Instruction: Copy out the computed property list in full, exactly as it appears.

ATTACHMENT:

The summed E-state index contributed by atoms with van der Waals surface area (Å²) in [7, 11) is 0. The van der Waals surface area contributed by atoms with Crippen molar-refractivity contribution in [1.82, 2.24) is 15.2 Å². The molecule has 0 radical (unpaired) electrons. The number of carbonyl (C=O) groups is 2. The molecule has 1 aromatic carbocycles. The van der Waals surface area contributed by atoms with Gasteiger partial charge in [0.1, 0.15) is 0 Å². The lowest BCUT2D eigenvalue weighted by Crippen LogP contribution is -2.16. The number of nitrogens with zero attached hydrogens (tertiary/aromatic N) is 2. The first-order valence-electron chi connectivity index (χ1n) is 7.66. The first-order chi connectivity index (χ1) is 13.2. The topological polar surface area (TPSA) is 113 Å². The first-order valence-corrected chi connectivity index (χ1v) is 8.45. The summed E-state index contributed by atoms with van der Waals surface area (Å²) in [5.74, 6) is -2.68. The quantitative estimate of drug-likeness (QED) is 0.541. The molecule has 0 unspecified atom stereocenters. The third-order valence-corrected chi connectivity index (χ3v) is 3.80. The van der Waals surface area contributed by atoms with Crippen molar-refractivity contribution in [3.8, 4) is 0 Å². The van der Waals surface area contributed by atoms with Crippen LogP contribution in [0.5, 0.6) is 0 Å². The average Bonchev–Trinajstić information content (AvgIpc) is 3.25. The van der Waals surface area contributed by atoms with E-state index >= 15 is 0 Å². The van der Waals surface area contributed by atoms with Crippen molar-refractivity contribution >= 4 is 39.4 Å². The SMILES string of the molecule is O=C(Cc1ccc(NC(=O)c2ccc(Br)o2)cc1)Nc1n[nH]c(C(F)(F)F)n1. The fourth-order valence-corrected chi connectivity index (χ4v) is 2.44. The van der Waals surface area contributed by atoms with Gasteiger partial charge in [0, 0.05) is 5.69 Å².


The summed E-state index contributed by atoms with van der Waals surface area (Å²) in [7, 11) is 0. The van der Waals surface area contributed by atoms with Crippen molar-refractivity contribution in [1.82, 2.24) is 15.2 Å². The molecule has 0 radical (unpaired) electrons. The number of carbonyl (C=O) groups is 2. The molecule has 1 aromatic carbocycles. The van der Waals surface area contributed by atoms with Gasteiger partial charge in [0.1, 0.15) is 0 Å². The lowest BCUT2D eigenvalue weighted by Crippen LogP contribution is -2.16. The number of nitrogens with zero attached hydrogens (tertiary/aromatic N) is 2. The first-order valence-electron chi connectivity index (χ1n) is 7.66. The first-order chi connectivity index (χ1) is 13.2. The topological polar surface area (TPSA) is 113 Å². The first-order valence-corrected chi connectivity index (χ1v) is 8.45. The summed E-state index contributed by atoms with van der Waals surface area (Å²) in [5.74, 6) is -2.68. The quantitative estimate of drug-likeness (QED) is 0.541. The molecule has 0 unspecified atom stereocenters. The third-order valence-corrected chi connectivity index (χ3v) is 3.80. The van der Waals surface area contributed by atoms with Crippen molar-refractivity contribution in [3.8, 4) is 0 Å². The van der Waals surface area contributed by atoms with Crippen LogP contribution in [0.5, 0.6) is 0 Å². The average Bonchev–Trinajstić information content (AvgIpc) is 3.25. The van der Waals surface area contributed by atoms with E-state index >= 15 is 0 Å². The van der Waals surface area contributed by atoms with Crippen molar-refractivity contribution >= 4 is 39.4 Å². The SMILES string of the molecule is O=C(Cc1ccc(NC(=O)c2ccc(Br)o2)cc1)Nc1n[nH]c(C(F)(F)F)n1. The fourth-order valence-corrected chi connectivity index (χ4v) is 2.44. The van der Waals surface area contributed by atoms with Gasteiger partial charge in [0, 0.05) is 5.69 Å².